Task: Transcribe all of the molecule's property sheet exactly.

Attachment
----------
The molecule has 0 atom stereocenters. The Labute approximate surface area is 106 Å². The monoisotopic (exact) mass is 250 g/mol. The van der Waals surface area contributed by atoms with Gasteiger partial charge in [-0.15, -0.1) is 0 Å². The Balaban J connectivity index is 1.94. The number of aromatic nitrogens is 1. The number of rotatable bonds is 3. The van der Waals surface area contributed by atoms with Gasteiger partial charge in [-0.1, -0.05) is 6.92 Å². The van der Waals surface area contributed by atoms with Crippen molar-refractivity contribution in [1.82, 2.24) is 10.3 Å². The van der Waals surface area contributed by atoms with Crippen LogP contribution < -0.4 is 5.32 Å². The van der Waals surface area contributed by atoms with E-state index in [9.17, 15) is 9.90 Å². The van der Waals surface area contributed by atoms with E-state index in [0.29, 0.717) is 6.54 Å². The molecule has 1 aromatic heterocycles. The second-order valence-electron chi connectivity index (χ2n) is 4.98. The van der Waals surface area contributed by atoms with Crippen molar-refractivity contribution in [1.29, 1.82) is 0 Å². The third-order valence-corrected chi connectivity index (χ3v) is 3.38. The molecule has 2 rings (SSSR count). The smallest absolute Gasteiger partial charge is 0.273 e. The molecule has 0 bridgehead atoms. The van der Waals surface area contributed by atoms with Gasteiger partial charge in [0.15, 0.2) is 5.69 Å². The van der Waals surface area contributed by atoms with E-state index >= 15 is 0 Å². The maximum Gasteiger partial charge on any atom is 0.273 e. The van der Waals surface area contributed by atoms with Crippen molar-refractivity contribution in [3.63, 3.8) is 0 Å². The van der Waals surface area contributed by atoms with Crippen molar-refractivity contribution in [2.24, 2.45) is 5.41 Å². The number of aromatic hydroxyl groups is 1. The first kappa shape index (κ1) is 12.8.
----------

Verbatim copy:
The molecule has 0 atom stereocenters. The Labute approximate surface area is 106 Å². The monoisotopic (exact) mass is 250 g/mol. The van der Waals surface area contributed by atoms with Gasteiger partial charge in [-0.15, -0.1) is 0 Å². The Balaban J connectivity index is 1.94. The number of aromatic nitrogens is 1. The number of rotatable bonds is 3. The van der Waals surface area contributed by atoms with Gasteiger partial charge in [-0.1, -0.05) is 6.92 Å². The van der Waals surface area contributed by atoms with Crippen molar-refractivity contribution in [1.82, 2.24) is 10.3 Å². The van der Waals surface area contributed by atoms with Crippen LogP contribution < -0.4 is 5.32 Å². The van der Waals surface area contributed by atoms with E-state index in [9.17, 15) is 9.90 Å². The van der Waals surface area contributed by atoms with E-state index in [0.29, 0.717) is 6.54 Å². The molecule has 1 aromatic heterocycles. The second-order valence-electron chi connectivity index (χ2n) is 4.98. The van der Waals surface area contributed by atoms with Crippen molar-refractivity contribution in [1.29, 1.82) is 0 Å². The third-order valence-corrected chi connectivity index (χ3v) is 3.38. The molecule has 2 rings (SSSR count). The smallest absolute Gasteiger partial charge is 0.273 e. The molecule has 0 bridgehead atoms. The van der Waals surface area contributed by atoms with Gasteiger partial charge in [0.15, 0.2) is 5.69 Å². The van der Waals surface area contributed by atoms with E-state index >= 15 is 0 Å². The maximum Gasteiger partial charge on any atom is 0.273 e. The van der Waals surface area contributed by atoms with Crippen molar-refractivity contribution in [3.63, 3.8) is 0 Å². The van der Waals surface area contributed by atoms with Crippen molar-refractivity contribution in [2.24, 2.45) is 5.41 Å². The number of aromatic hydroxyl groups is 1. The first kappa shape index (κ1) is 12.8.